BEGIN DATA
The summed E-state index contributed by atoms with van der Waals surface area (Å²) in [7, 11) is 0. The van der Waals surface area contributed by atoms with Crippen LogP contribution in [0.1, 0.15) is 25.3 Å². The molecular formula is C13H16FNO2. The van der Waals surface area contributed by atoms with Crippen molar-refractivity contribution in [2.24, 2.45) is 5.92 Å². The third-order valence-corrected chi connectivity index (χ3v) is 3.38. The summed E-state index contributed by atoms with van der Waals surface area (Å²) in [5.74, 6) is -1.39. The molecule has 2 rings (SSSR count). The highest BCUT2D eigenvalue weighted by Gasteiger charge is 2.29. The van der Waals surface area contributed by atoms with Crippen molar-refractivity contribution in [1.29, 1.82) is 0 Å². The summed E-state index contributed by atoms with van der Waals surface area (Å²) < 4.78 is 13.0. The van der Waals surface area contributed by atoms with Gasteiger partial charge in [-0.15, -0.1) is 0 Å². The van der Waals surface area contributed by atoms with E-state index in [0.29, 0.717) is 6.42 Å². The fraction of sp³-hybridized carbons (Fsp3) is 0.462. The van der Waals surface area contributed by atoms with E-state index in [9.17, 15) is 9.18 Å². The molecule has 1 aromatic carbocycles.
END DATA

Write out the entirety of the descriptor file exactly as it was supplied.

The summed E-state index contributed by atoms with van der Waals surface area (Å²) in [7, 11) is 0. The van der Waals surface area contributed by atoms with Crippen LogP contribution in [0.1, 0.15) is 25.3 Å². The molecular formula is C13H16FNO2. The van der Waals surface area contributed by atoms with Crippen molar-refractivity contribution in [2.24, 2.45) is 5.92 Å². The third-order valence-corrected chi connectivity index (χ3v) is 3.38. The summed E-state index contributed by atoms with van der Waals surface area (Å²) in [5.74, 6) is -1.39. The molecule has 2 rings (SSSR count). The highest BCUT2D eigenvalue weighted by Gasteiger charge is 2.29. The van der Waals surface area contributed by atoms with Crippen molar-refractivity contribution in [1.29, 1.82) is 0 Å². The summed E-state index contributed by atoms with van der Waals surface area (Å²) < 4.78 is 13.0. The van der Waals surface area contributed by atoms with Gasteiger partial charge in [-0.15, -0.1) is 0 Å². The van der Waals surface area contributed by atoms with E-state index in [0.29, 0.717) is 6.42 Å². The fraction of sp³-hybridized carbons (Fsp3) is 0.462. The van der Waals surface area contributed by atoms with E-state index in [9.17, 15) is 9.18 Å². The molecule has 1 aromatic carbocycles.